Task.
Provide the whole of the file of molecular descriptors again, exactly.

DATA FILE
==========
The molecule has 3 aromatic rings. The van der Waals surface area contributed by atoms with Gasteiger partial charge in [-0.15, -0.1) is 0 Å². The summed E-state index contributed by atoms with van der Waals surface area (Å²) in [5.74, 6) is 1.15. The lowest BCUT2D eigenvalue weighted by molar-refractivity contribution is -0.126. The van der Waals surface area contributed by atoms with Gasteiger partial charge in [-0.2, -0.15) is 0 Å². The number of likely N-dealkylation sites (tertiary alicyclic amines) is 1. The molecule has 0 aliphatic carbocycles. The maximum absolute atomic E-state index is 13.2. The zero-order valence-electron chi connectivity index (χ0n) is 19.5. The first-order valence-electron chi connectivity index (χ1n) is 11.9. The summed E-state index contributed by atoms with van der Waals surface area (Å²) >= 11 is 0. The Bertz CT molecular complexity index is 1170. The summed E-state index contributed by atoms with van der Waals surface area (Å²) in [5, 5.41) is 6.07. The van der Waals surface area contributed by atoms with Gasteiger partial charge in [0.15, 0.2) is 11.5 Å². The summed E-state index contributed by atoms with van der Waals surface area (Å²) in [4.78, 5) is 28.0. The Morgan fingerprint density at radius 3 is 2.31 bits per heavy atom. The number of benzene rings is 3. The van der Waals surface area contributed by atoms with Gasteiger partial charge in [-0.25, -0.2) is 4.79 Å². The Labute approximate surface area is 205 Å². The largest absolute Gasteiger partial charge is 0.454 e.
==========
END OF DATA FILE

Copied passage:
The molecule has 3 aromatic rings. The van der Waals surface area contributed by atoms with Gasteiger partial charge in [-0.15, -0.1) is 0 Å². The summed E-state index contributed by atoms with van der Waals surface area (Å²) in [5.74, 6) is 1.15. The lowest BCUT2D eigenvalue weighted by molar-refractivity contribution is -0.126. The van der Waals surface area contributed by atoms with Gasteiger partial charge in [-0.2, -0.15) is 0 Å². The number of likely N-dealkylation sites (tertiary alicyclic amines) is 1. The molecule has 0 aliphatic carbocycles. The maximum absolute atomic E-state index is 13.2. The zero-order valence-electron chi connectivity index (χ0n) is 19.5. The first-order valence-electron chi connectivity index (χ1n) is 11.9. The summed E-state index contributed by atoms with van der Waals surface area (Å²) >= 11 is 0. The Bertz CT molecular complexity index is 1170. The summed E-state index contributed by atoms with van der Waals surface area (Å²) in [5, 5.41) is 6.07. The van der Waals surface area contributed by atoms with Gasteiger partial charge in [0.15, 0.2) is 11.5 Å². The summed E-state index contributed by atoms with van der Waals surface area (Å²) in [4.78, 5) is 28.0. The Morgan fingerprint density at radius 3 is 2.31 bits per heavy atom. The number of benzene rings is 3. The van der Waals surface area contributed by atoms with Gasteiger partial charge in [-0.25, -0.2) is 4.79 Å². The Labute approximate surface area is 205 Å². The largest absolute Gasteiger partial charge is 0.454 e.